The newsclipping books, 1958-1962, were created by Western Union's Public Relations Department to bring to the attention of local editors news about Western Union and to obtain publicity. Each newsclipping book consists of photocopies and contains a preface page stating the nature of the clipping(s) and highlighting certain articles. There is no index accompanying these books. Some newsclipping books are devoted to a subject. This is noted parenthetically in the container list. Several of the books bear a stamped number and the books have been arranged according to this number. The majority of the newsclipping books belonged to Mr. Love, Comptroller for Western Union.

The newclipping binders, 1918-1975, are originals and appear to have been produced by the Public Relations Department. Like the newsclipping books, the clippings have been assembled according to topics of interest to Western Union.

The publicity clippings, 1959-1978, were created by the Public Relations and Advertising Department and consist of three folders of photocopied material which is a representative collection of newspaper stories and magazine articles about Western Union services and people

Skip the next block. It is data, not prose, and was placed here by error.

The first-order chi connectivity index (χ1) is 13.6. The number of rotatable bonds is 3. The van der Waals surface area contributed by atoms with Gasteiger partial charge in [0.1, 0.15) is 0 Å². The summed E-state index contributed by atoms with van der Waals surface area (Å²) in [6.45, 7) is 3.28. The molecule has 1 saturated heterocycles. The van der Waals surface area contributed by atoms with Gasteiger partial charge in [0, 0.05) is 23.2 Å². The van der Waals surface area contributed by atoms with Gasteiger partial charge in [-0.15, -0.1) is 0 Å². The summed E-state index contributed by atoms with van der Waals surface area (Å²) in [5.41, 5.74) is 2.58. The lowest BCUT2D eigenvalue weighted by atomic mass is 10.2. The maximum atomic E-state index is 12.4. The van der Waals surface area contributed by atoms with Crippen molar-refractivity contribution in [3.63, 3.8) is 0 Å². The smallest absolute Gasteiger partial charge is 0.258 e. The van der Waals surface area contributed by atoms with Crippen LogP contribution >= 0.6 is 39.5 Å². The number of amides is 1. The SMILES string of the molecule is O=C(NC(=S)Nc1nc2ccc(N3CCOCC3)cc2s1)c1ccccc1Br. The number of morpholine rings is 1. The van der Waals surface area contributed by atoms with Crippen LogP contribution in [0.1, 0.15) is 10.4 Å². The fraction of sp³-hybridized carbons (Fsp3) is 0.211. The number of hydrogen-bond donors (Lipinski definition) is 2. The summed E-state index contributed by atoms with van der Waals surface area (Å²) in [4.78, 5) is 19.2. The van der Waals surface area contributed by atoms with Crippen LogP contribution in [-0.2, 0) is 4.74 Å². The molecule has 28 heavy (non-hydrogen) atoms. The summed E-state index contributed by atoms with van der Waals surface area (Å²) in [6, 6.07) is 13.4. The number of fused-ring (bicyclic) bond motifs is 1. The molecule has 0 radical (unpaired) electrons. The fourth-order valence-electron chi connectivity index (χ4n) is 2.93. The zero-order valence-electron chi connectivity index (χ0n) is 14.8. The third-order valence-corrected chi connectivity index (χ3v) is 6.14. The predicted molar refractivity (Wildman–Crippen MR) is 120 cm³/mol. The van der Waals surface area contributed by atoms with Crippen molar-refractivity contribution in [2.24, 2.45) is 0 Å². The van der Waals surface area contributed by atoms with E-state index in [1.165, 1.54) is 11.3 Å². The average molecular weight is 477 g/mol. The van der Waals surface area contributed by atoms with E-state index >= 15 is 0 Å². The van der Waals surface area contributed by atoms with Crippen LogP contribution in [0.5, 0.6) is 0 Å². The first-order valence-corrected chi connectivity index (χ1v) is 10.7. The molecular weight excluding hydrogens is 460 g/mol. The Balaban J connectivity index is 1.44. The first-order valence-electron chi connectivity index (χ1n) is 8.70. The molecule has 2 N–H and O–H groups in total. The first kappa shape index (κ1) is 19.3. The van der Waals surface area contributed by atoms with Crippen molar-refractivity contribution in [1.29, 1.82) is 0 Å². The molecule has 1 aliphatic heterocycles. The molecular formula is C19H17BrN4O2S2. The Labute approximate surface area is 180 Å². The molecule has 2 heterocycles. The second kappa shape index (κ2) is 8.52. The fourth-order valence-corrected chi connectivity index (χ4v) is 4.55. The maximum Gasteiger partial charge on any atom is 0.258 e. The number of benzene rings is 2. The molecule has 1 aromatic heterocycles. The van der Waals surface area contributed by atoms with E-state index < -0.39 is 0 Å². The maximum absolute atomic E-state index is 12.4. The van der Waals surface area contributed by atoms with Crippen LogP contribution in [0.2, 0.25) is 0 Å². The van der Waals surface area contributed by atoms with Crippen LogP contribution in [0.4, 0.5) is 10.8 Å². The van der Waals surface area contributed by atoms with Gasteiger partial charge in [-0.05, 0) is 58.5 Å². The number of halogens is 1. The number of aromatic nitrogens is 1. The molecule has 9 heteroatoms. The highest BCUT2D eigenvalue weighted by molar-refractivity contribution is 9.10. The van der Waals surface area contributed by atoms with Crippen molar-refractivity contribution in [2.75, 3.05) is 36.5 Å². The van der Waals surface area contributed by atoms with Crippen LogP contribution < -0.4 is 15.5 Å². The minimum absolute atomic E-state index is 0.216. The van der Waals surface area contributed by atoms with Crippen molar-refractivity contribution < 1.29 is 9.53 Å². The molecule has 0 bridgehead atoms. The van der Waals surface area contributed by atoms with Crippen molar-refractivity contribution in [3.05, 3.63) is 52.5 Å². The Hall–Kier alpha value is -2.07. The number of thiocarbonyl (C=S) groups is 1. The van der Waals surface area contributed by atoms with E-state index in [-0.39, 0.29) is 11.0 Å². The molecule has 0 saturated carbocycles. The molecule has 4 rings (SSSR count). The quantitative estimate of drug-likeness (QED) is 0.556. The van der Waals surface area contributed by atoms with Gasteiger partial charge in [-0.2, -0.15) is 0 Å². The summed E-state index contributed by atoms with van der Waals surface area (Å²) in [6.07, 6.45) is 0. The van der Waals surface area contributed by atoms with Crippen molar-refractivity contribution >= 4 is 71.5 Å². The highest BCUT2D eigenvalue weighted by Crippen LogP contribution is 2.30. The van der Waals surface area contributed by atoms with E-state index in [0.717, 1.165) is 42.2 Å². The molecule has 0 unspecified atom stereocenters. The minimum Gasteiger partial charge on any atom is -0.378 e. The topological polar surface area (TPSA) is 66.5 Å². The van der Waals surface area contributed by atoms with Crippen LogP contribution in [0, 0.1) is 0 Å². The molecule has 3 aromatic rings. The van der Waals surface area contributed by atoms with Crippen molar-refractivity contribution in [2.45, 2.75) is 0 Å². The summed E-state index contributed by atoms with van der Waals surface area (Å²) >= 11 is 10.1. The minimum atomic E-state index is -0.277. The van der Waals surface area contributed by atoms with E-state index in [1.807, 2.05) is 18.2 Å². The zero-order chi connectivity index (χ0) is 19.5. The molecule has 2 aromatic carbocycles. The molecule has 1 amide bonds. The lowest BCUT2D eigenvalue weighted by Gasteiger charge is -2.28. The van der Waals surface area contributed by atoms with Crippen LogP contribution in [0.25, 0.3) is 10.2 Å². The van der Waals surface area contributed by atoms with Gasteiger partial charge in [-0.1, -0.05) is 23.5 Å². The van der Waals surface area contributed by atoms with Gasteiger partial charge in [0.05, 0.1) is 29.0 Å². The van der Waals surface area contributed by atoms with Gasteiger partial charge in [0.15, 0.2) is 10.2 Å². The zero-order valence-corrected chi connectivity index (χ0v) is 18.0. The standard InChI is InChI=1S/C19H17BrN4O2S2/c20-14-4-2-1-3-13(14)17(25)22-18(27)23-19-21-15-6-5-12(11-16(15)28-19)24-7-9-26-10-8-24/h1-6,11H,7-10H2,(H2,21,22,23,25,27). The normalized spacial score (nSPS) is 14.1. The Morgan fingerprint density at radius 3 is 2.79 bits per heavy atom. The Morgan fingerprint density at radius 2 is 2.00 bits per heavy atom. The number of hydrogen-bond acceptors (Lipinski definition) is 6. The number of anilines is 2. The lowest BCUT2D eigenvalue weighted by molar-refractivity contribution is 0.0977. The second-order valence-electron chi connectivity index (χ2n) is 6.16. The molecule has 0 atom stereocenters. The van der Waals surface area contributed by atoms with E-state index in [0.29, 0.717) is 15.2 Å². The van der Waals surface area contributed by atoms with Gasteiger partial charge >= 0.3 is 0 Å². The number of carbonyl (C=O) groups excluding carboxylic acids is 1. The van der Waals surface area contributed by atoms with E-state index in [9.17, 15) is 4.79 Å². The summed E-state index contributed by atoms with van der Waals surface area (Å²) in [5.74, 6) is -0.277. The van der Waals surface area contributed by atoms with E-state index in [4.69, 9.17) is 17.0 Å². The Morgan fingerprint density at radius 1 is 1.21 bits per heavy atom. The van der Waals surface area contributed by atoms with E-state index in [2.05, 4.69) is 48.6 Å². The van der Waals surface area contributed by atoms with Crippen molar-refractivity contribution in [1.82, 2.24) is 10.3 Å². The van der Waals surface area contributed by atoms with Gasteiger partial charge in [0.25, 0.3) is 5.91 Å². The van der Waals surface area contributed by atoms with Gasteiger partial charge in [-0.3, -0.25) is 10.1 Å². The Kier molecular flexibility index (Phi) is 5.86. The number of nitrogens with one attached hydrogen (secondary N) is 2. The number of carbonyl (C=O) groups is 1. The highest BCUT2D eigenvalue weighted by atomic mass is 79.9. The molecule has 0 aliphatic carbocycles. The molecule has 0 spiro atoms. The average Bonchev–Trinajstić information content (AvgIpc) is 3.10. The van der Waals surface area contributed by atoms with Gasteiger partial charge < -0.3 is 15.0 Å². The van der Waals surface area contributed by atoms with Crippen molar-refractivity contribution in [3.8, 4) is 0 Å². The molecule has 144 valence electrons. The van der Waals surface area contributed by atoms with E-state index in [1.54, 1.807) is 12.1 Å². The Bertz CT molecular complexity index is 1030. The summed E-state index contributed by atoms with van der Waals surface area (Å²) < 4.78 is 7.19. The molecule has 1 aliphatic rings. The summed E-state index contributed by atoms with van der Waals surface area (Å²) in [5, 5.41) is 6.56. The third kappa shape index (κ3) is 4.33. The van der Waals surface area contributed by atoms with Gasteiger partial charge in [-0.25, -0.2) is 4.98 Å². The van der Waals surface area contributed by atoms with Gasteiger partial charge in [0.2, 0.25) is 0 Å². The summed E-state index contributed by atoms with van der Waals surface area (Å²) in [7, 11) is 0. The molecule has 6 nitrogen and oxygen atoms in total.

House Organs were publications produced in-house by Western Union for internal dissemination only. These included: Commercial Suggestions, a weekly pick-up of sales ideas on "how the other fellow did it" and "how you can do it." Journal of the Telegraph, formerly known as Telegraphic Journal of New York, began on December 2, 1867 and ceased December 20, 1914. The Telegraph & Telephone Age, established in 1883, was a semi-monthly journal dedicated to commercial and railway telegraph, telephone, and submarine cable interests and radio telegraphy. Western Union News was introduced in July, 1914. It was edited by and for employees and provided up-to-date research information forum for more personal and social related matters. Western Union Technical Review began in July 1947.